Despite costs, 65% of employers do not have a formal domestic violence policy
- Violence between domestic partners is a workplace problem as much as a public health problem, reports Fortune. Figures from the Centers for Disease Control and Prevention (CDC) show that one in four women, one in 10 men and half of transgender people will face violence from a partner in their lifetime, and nearly half of all women who are murdered are killed by a domestic partner.
- Abusers take violence into the workplace by confronting the intended victim on the job. Citing the results from a Maine Department of Labor survey, Fortune says 78% of the abusers polled used the workplace to express anger, harass, pressure or threaten their victim; 74% gained access to their partner's workplace; and 21% contacted the victim at work while under a restraining order.
- Besides the victims, employers bear much of the burden of domestic violence. Lost productivity, medical care and mental health services cost employers more than $8 billion a year. Despite the high cost, Fortune says 65% of companies don't have formal workplace domestic violence policies.
Most employers might not have formal workplace domestic violence policies, but some states have adopted paid "safe days" policies to help victims of domestic violence by allowing them days off for medical appointments, court dates, protective service appointments and finding shelter from abusers. Domestic violence victims are often distracted at work because of their struggles with violence-related issues. According to the Joint Center for Poverty Research at Northwestern University, domestic violence causes 25% to 50% of victims to lose their jobs.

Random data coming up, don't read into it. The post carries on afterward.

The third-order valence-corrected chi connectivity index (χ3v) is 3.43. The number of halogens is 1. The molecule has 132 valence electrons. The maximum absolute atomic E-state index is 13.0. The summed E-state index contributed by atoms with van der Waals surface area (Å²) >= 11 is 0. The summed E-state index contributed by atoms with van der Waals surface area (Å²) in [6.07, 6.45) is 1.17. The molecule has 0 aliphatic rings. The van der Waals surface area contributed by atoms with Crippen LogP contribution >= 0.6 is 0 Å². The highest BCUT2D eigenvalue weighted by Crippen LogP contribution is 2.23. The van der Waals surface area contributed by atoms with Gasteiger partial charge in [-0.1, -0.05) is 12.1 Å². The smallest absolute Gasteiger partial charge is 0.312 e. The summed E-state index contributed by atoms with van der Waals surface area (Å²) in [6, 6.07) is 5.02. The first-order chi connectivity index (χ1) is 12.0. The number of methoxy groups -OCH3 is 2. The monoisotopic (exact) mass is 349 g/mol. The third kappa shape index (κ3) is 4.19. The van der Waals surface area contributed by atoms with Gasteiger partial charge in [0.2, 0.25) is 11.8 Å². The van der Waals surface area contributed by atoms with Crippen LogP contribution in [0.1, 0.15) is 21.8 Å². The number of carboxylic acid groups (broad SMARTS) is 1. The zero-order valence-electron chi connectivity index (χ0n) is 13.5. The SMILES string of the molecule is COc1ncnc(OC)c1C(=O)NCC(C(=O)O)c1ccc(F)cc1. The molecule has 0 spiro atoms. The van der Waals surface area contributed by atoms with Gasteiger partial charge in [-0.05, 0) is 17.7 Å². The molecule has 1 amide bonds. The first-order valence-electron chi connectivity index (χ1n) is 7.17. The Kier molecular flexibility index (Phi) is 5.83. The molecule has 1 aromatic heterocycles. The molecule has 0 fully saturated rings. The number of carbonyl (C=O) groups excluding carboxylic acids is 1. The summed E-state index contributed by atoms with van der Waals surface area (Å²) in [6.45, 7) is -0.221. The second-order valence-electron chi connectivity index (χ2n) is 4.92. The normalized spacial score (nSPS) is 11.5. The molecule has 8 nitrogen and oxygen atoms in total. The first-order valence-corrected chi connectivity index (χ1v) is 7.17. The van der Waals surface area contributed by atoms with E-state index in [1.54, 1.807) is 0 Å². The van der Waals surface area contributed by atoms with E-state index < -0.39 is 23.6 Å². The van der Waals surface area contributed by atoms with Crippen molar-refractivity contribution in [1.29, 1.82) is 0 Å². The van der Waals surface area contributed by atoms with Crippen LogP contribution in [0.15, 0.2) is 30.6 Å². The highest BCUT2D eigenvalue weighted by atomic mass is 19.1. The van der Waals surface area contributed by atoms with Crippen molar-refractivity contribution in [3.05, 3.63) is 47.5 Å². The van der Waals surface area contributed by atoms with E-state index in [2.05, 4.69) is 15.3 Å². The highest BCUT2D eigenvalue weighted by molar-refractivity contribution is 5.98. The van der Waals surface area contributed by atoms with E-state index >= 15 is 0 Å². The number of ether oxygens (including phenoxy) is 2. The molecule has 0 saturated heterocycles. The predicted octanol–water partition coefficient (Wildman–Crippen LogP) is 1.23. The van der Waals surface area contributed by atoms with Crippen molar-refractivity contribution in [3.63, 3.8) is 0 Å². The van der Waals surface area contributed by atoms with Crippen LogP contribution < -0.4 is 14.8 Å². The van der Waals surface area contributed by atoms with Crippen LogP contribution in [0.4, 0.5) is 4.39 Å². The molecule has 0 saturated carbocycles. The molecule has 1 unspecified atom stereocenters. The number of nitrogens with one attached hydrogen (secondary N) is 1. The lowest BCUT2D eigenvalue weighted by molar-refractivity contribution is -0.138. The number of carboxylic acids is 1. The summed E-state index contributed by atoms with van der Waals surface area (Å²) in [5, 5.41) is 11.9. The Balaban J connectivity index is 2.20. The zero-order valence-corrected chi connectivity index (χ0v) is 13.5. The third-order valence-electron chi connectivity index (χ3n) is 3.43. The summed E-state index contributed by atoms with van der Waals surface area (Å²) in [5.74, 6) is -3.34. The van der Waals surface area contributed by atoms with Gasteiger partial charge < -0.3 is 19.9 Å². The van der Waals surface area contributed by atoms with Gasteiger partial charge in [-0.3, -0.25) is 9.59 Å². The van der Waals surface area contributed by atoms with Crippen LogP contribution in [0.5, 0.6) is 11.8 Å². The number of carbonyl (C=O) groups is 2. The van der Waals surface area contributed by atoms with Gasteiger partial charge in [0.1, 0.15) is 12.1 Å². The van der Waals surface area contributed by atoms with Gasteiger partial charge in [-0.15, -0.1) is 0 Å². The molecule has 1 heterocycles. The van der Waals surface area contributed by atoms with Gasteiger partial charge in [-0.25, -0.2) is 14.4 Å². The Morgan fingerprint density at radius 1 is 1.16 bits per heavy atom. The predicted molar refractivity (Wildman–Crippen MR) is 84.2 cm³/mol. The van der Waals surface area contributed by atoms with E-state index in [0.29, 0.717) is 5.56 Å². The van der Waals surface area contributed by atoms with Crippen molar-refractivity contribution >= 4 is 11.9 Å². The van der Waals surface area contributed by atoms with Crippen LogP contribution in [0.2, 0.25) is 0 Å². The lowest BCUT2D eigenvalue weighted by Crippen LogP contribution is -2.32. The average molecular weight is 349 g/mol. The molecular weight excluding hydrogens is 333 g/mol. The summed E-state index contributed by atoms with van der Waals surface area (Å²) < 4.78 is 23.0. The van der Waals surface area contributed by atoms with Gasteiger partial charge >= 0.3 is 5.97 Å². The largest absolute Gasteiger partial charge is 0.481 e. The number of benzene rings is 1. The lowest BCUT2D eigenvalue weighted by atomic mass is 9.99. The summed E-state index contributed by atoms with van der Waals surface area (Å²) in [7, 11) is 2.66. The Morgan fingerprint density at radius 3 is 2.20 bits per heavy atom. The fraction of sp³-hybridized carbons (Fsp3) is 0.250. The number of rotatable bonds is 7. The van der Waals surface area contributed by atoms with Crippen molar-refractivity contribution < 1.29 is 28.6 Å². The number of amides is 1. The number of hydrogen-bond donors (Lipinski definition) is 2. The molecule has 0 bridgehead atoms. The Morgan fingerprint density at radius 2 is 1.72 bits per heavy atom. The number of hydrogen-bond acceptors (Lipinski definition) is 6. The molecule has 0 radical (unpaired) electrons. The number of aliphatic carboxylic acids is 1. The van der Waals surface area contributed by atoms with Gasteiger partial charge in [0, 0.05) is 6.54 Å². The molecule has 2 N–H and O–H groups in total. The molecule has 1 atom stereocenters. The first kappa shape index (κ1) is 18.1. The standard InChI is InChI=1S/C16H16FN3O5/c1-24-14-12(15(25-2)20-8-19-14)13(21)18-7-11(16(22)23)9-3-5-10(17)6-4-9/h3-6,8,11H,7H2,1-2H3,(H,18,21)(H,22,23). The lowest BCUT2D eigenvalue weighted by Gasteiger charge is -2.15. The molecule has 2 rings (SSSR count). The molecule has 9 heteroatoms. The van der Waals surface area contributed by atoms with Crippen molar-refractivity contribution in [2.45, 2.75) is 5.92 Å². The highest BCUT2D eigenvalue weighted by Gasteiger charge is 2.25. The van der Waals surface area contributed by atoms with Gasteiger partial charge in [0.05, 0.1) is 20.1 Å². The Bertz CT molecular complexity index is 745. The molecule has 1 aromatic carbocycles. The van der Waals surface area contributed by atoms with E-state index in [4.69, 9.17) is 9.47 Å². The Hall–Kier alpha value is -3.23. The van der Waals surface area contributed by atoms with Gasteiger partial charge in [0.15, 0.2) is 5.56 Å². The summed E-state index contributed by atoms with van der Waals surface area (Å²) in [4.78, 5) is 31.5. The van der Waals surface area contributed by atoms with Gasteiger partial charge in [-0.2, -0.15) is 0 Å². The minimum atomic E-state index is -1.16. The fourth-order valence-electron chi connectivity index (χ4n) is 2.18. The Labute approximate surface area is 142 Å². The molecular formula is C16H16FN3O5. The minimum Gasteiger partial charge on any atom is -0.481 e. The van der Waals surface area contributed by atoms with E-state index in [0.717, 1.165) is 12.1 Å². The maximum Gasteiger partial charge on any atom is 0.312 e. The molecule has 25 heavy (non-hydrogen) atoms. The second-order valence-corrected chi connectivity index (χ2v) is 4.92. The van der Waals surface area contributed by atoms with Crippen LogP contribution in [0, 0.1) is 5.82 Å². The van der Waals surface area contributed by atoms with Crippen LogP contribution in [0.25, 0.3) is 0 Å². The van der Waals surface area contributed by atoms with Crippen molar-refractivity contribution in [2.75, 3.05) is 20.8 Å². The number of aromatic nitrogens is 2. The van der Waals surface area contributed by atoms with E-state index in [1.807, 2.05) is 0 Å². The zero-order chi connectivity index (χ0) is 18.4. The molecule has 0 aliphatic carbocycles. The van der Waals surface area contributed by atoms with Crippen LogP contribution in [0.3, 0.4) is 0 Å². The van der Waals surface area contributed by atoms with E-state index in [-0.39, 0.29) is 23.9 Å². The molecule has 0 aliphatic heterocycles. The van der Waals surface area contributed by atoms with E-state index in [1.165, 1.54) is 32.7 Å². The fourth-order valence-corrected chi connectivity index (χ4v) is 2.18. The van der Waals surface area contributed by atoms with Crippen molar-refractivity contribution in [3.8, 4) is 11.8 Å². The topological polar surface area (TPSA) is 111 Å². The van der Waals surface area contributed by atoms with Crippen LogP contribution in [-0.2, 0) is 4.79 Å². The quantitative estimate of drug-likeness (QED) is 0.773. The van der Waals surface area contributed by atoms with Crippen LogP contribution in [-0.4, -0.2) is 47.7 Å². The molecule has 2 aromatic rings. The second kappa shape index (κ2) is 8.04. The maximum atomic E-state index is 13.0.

New York City has a paid leave law for victims of domestic and sexual assault. California, Massachusetts, Connecticut, Oregon and Vermont have leave laws, paid and unpaid, for domestic violence victims.
Employers in states or cities without "safe days" or paid leave laws for domestic violence might still be required to protect victims and not discriminate against them under Title VII of the 1964 Civil Rights Act and the Americans with Disabilities Act (ADA) thanks to the Equal Employment Opportunity Commission's (EEOC's) "Questions and Answers: The Application of Title VII and the ADA to Applicants or Employees Who Experience Domestic or Dating Violence, Sexual Assault, or Stalking."
Employers must know their obligations, but they can also draft their own policies and programs to protect employees who are victims. When workplaces show empathy for workers, employee retention and engagement is often the ROI.